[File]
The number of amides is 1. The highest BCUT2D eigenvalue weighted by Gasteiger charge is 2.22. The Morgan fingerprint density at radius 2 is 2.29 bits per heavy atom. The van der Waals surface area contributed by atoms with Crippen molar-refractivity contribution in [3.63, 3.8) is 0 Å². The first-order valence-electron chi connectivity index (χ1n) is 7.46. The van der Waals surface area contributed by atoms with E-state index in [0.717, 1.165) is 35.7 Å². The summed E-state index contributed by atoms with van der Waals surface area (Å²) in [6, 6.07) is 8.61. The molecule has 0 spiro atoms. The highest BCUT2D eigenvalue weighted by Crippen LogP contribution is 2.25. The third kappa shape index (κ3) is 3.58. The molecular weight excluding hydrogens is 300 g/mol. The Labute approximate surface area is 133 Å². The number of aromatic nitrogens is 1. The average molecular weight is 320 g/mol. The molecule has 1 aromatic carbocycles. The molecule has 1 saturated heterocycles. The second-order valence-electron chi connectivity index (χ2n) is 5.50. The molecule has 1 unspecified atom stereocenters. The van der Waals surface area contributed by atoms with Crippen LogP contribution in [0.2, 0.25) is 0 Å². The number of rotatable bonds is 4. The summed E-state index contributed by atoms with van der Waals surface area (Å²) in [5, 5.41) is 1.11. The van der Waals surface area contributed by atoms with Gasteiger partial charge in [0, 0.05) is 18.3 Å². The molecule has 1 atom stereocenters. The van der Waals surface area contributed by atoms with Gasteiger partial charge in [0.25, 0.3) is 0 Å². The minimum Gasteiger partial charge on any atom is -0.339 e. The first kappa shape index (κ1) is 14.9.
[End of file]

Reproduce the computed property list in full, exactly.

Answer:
The number of amides is 1. The highest BCUT2D eigenvalue weighted by Gasteiger charge is 2.22. The Morgan fingerprint density at radius 2 is 2.29 bits per heavy atom. The van der Waals surface area contributed by atoms with Crippen molar-refractivity contribution in [3.63, 3.8) is 0 Å². The first-order valence-electron chi connectivity index (χ1n) is 7.46. The van der Waals surface area contributed by atoms with E-state index in [0.717, 1.165) is 35.7 Å². The summed E-state index contributed by atoms with van der Waals surface area (Å²) in [6, 6.07) is 8.61. The molecule has 0 spiro atoms. The highest BCUT2D eigenvalue weighted by Crippen LogP contribution is 2.25. The third kappa shape index (κ3) is 3.58. The molecular weight excluding hydrogens is 300 g/mol. The Labute approximate surface area is 133 Å². The number of aromatic nitrogens is 1. The average molecular weight is 320 g/mol. The molecule has 1 aromatic carbocycles. The molecule has 1 saturated heterocycles. The second-order valence-electron chi connectivity index (χ2n) is 5.50. The molecule has 1 unspecified atom stereocenters. The van der Waals surface area contributed by atoms with Crippen LogP contribution in [0.2, 0.25) is 0 Å². The number of rotatable bonds is 4. The summed E-state index contributed by atoms with van der Waals surface area (Å²) in [5, 5.41) is 1.11. The van der Waals surface area contributed by atoms with Gasteiger partial charge in [0, 0.05) is 18.3 Å². The molecule has 1 atom stereocenters. The van der Waals surface area contributed by atoms with Gasteiger partial charge in [0.25, 0.3) is 0 Å². The minimum Gasteiger partial charge on any atom is -0.339 e. The first kappa shape index (κ1) is 14.9.